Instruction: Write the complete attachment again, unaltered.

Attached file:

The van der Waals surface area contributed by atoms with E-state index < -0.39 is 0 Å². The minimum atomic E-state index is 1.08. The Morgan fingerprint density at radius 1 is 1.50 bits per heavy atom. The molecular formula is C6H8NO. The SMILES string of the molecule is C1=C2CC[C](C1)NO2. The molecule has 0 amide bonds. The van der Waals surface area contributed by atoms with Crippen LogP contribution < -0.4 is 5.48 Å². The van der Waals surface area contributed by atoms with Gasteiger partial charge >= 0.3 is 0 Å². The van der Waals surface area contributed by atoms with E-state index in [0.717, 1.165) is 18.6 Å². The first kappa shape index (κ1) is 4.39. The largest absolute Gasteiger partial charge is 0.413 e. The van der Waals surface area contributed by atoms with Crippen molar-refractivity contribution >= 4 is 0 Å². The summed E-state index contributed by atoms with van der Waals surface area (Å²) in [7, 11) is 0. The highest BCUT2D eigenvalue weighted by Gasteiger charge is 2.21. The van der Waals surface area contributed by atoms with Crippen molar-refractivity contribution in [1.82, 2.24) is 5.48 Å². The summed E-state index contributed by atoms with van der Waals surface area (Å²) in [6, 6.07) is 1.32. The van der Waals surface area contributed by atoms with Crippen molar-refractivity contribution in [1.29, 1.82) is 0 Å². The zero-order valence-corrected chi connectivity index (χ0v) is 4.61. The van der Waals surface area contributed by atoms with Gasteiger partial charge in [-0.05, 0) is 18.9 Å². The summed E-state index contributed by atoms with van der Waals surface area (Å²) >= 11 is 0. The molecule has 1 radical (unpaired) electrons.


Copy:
The van der Waals surface area contributed by atoms with E-state index < -0.39 is 0 Å². The minimum atomic E-state index is 1.08. The Morgan fingerprint density at radius 1 is 1.50 bits per heavy atom. The molecular formula is C6H8NO. The SMILES string of the molecule is C1=C2CC[C](C1)NO2. The molecule has 0 amide bonds. The van der Waals surface area contributed by atoms with Crippen LogP contribution < -0.4 is 5.48 Å². The van der Waals surface area contributed by atoms with Gasteiger partial charge >= 0.3 is 0 Å². The van der Waals surface area contributed by atoms with E-state index in [0.717, 1.165) is 18.6 Å². The first kappa shape index (κ1) is 4.39. The largest absolute Gasteiger partial charge is 0.413 e. The van der Waals surface area contributed by atoms with Crippen molar-refractivity contribution >= 4 is 0 Å². The summed E-state index contributed by atoms with van der Waals surface area (Å²) in [7, 11) is 0. The highest BCUT2D eigenvalue weighted by Gasteiger charge is 2.21. The van der Waals surface area contributed by atoms with Crippen molar-refractivity contribution in [1.82, 2.24) is 5.48 Å². The summed E-state index contributed by atoms with van der Waals surface area (Å²) in [6, 6.07) is 1.32. The van der Waals surface area contributed by atoms with Crippen molar-refractivity contribution in [1.29, 1.82) is 0 Å². The zero-order valence-corrected chi connectivity index (χ0v) is 4.61. The van der Waals surface area contributed by atoms with Gasteiger partial charge in [-0.05, 0) is 18.9 Å². The summed E-state index contributed by atoms with van der Waals surface area (Å²) >= 11 is 0. The molecule has 1 radical (unpaired) electrons.